There are two kinds of cold to be concerned about: dry and wet. Dry cold is the result of wind, temperature, and the combination of the two known as wind-chill factor. Approximately 60 percent of a person’s energy is used to keep the body warm, so when exposed to cold, the body’s temperature decreases. This in turn causes blood vessels to constrict, slowing blood flow to the skin. For these reasons, exposed skin can lead to frostbite and hypothermia. Wet cold involves direct contact with water, immersion in water, or contact with dampness in the air, like sleet or freezing rain. The body tends to lose even more heat when exposed to wet cold. A body in wet clothing can lose heat up to 24 times faster than it would in dry clothing. Keeping clothing dry in cold, wet environments can be a challenge. The most common and serious problems associated with the cold are frostbite, trench foot and hypothermia. The severity of cold hazard depends on the air temperature, moisture and wind; length of exposure time, and dress and health of the exposed person. The temperature does NOT have to be below freezing for people to suffer cold injuries.
Frostbite occurs when parts of the body literally freeze; it causes tissue damage and often starts where the body is most exposed—areas like the nose, hands and feet. Physical signals of frostbite include numbness and lack of sensation (pain may occur initially and later subside). The skin may appear waxy or discolored. Since frostbite occurs in stages, skin can appear flushed, white, yellow or blue depending on the degree of frostbite. Blisters may form, but they should NOT be broken. Gangrene and amputation are severe consequences of frostbite.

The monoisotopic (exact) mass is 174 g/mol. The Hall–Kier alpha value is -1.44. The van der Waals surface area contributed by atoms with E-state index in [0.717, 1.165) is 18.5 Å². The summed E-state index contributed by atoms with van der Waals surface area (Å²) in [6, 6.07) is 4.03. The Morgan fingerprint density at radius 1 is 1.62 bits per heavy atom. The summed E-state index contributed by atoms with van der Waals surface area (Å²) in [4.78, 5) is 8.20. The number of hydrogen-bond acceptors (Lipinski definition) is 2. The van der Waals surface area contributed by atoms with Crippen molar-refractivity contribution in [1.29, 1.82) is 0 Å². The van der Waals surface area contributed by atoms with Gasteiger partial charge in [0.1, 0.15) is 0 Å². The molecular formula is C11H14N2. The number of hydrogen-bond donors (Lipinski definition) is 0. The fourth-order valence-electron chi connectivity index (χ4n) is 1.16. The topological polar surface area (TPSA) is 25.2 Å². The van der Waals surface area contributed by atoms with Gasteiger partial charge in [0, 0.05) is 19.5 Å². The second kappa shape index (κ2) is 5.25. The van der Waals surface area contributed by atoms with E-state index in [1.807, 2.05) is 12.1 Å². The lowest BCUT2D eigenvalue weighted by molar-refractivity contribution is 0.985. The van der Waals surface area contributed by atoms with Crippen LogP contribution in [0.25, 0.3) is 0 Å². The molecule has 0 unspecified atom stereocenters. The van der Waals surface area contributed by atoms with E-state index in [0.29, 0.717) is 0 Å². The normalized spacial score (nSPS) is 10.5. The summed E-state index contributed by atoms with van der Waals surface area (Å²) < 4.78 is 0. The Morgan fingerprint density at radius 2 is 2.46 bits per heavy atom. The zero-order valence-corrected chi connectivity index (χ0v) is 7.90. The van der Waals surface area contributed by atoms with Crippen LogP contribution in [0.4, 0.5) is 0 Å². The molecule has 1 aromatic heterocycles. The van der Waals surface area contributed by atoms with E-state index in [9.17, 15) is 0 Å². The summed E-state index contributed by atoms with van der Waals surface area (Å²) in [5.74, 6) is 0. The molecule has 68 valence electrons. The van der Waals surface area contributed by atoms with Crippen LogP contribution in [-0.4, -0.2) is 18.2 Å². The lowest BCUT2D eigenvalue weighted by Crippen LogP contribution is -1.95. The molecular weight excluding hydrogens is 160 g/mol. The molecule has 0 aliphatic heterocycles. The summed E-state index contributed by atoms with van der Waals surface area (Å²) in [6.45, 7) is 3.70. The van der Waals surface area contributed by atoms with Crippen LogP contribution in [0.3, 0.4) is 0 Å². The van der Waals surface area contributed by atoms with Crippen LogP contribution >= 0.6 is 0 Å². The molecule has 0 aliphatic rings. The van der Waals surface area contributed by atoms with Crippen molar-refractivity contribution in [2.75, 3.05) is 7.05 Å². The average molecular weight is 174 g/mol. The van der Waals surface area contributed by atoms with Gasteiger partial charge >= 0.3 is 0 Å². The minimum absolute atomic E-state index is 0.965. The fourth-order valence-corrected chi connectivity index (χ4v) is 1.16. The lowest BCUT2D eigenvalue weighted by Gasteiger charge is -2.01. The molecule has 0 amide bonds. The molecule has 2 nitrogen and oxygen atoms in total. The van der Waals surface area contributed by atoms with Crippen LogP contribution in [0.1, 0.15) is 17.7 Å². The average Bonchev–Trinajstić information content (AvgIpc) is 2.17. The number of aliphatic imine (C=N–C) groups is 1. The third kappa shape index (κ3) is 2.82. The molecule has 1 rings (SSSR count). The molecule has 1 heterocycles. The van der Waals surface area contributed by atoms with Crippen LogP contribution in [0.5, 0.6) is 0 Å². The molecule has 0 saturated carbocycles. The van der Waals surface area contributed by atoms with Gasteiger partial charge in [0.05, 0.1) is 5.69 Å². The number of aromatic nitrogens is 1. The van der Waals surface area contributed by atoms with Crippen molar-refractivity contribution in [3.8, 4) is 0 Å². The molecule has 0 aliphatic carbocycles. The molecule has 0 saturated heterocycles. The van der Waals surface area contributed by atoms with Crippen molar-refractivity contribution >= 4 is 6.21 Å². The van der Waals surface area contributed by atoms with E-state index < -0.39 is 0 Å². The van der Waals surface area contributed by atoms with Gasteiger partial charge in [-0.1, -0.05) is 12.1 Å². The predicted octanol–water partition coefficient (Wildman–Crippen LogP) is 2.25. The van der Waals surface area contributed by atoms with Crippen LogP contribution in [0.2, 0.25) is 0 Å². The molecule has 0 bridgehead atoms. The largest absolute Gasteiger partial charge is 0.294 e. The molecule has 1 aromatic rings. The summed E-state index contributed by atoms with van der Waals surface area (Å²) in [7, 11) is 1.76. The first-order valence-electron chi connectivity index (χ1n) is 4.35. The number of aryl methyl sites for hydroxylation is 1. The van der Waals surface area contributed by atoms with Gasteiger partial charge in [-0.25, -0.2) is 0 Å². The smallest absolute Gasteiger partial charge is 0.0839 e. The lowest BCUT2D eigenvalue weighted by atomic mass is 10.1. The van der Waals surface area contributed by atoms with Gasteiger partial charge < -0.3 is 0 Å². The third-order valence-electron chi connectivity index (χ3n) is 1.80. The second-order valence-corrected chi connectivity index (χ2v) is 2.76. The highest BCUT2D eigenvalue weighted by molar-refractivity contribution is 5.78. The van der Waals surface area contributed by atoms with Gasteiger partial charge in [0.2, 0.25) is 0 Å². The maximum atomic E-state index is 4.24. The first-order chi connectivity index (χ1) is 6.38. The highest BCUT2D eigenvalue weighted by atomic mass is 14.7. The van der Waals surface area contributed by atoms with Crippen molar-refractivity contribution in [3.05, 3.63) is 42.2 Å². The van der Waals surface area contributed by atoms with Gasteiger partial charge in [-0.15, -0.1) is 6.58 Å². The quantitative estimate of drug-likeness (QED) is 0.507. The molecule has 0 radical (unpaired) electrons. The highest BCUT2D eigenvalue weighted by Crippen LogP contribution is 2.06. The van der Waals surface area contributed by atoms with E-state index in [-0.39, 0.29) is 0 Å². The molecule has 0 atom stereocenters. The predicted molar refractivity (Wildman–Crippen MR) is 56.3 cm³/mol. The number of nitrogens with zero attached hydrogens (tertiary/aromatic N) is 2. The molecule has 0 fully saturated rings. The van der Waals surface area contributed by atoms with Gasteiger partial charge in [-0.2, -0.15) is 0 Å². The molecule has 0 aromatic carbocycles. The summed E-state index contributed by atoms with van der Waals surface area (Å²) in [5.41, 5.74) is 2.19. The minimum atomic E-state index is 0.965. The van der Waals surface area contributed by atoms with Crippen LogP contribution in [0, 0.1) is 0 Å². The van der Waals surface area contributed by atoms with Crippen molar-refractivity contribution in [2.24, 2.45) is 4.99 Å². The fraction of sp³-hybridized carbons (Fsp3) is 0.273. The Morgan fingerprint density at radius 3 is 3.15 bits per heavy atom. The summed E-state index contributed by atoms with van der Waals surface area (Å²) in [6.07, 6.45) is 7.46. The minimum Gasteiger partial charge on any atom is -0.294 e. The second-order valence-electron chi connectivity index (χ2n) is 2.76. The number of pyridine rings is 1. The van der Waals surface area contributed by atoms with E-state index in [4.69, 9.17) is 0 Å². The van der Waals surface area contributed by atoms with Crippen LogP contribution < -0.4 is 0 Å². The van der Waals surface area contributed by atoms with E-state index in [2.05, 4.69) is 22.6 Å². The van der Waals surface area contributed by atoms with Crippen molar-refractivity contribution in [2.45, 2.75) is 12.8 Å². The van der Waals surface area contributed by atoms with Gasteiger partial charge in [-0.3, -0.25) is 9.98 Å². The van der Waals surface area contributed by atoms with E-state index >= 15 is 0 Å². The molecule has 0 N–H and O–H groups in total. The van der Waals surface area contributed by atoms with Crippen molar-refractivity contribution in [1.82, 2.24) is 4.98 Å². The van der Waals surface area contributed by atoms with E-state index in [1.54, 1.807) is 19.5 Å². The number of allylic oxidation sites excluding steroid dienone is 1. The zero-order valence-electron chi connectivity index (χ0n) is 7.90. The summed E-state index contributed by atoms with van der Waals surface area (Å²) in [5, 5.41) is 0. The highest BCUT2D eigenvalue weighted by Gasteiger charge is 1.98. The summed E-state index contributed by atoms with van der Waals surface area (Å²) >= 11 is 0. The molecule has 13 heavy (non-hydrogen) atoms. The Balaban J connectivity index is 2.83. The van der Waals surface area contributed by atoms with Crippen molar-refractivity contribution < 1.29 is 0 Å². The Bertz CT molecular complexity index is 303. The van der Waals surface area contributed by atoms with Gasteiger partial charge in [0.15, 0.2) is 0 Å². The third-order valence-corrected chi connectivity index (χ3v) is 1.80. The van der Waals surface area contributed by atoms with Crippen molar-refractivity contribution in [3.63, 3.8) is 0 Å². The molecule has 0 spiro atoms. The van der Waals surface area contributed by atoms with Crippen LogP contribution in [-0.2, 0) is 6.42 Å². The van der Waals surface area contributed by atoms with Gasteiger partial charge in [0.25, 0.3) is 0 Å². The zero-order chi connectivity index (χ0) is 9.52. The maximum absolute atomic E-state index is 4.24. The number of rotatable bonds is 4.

Hypothermia is when the body loses more heat than it can replace; the body cools to an unsafe internal temperature. A person experiencing hypothermia may shiver, feel numb, have a glassy stare, not care about anything, and lose consciousness. They may be confused, irritable, clumsy, irrational and bluish in color. Hypothermia is a medical emergency and death will occur if it is allowed to progress. Victims also can suffer frostbite.
Precautions: The best precaution for frostbite and hypothermia is exposure prevention. It is best to dress the torso area in layers. The outer layer should protect against the wind and allow ventilation, and may prevent water penetration. Garments that breathe but do not allow water to penetrate are good choices. For an insulating middle layer, consider the benefits of wool or synthetic fiber. Down is a good insulator, but it becomes ineffective when wet. Thermal underwear is a common inner layer. Good ventilation is key to keeping the skin as dry as possible.
Protecting extremities requires coverings for feet, head and hands. Footwear should be insulated to protect against cold and dampness. Because of the large amount of blood that circulates to the brain, up to 40 percent of body heat is lost when the head is exposed. Jackets with a hood attached, or other head covering that is intended for cold weather, will substantially cut loss of body heat. In addition to the weather, the work that hands need to do will determine glove type. When the weather is cold and wet, waterproof insulated gloves provide the best protection. Glove liners will provide extra insulation for the hands.
Cold-related emergencies can be prevented by adequate planning: